Mental health care in times of corona: experiences of professionals with eHealth
Background Due to the COVID-19 pandemic, most treatments in mental health care are provided through video calling.
Aim To poll what they think of remote care among 605 care providers of Arkin.
Method We surveyed 605 professionals on their experiences.
Results Enthusiasm for remote care was found predominantly among psychologists who worked in curative care. They reported practical benefits for the patient and for the process of care provision. Psychiatrists and clinical psychologists who provided care to patients with complex and/or chronic problems. They feared a deterioration in quality of care and a decline in their job satisfaction. Nurses were also critical, especially those who provided FACT and outreaching care. Their patients often lacked the resources or skills required to access digital care.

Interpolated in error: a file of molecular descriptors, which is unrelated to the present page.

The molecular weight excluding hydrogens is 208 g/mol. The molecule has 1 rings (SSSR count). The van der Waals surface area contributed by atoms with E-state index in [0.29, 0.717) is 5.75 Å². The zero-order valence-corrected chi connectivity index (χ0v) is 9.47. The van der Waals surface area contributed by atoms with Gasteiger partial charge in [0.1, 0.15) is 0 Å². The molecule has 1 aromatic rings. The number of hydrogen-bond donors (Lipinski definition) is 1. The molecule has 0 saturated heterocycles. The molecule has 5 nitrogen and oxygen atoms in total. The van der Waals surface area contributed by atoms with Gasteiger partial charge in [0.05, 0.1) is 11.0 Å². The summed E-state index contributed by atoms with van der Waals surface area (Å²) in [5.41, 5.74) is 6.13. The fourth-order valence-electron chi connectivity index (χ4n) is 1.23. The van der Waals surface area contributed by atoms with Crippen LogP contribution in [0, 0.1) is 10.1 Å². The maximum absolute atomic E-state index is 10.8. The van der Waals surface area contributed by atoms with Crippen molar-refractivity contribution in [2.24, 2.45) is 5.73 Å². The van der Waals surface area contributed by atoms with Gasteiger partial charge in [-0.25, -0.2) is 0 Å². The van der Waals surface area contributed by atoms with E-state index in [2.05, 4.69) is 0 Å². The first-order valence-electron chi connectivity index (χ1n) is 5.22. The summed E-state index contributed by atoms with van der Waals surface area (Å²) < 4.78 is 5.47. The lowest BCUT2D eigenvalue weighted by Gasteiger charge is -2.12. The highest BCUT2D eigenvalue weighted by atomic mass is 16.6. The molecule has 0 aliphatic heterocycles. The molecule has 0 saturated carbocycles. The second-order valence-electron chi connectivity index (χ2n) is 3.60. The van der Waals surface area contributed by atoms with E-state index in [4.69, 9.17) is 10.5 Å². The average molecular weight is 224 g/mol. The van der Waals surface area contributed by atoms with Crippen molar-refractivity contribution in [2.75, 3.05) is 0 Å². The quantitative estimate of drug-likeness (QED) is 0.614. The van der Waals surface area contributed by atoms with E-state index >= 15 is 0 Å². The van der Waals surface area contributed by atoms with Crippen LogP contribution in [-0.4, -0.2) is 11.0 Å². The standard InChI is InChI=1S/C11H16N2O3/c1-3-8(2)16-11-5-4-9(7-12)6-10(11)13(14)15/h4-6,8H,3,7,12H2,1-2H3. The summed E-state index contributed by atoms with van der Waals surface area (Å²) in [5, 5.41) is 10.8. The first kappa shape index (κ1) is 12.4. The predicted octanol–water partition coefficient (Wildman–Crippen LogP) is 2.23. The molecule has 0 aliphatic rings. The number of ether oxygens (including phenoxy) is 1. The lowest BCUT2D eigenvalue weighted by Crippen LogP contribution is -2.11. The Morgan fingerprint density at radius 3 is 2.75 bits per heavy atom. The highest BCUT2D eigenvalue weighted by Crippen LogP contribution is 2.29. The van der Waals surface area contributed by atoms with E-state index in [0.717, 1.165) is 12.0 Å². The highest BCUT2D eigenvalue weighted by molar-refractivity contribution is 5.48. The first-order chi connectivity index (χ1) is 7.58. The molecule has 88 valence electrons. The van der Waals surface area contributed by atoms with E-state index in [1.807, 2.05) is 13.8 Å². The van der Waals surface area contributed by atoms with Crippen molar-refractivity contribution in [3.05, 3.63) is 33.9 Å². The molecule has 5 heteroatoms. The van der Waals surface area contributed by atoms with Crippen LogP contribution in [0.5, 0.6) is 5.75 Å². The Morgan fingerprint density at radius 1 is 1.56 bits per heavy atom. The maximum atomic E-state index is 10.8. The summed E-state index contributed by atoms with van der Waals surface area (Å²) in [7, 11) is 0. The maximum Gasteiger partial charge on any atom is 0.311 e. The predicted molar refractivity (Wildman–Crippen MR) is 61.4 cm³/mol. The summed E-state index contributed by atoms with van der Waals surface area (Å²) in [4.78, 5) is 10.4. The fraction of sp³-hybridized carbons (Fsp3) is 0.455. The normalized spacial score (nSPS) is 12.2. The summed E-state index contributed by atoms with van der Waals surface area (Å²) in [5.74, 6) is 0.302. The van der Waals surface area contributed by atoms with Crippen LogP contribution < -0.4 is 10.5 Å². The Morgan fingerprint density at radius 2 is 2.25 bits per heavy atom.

Conclusion This assessment of remote care was likely adversely affected by the corona measures. Employees were suddenly forced to alter their usual work habits and had not been optimally trained in the new method were more critical. Moreover, they were forced to work from home and lacked informal professional contact with colleagues. Nevertheless, professionals have a nuanced and predominantly positive opinion of video calling: it is not suitable for everyone or appropriate under all circumstances, but remote care is seen as a useful addition to the existing arsenal of treatment modalities.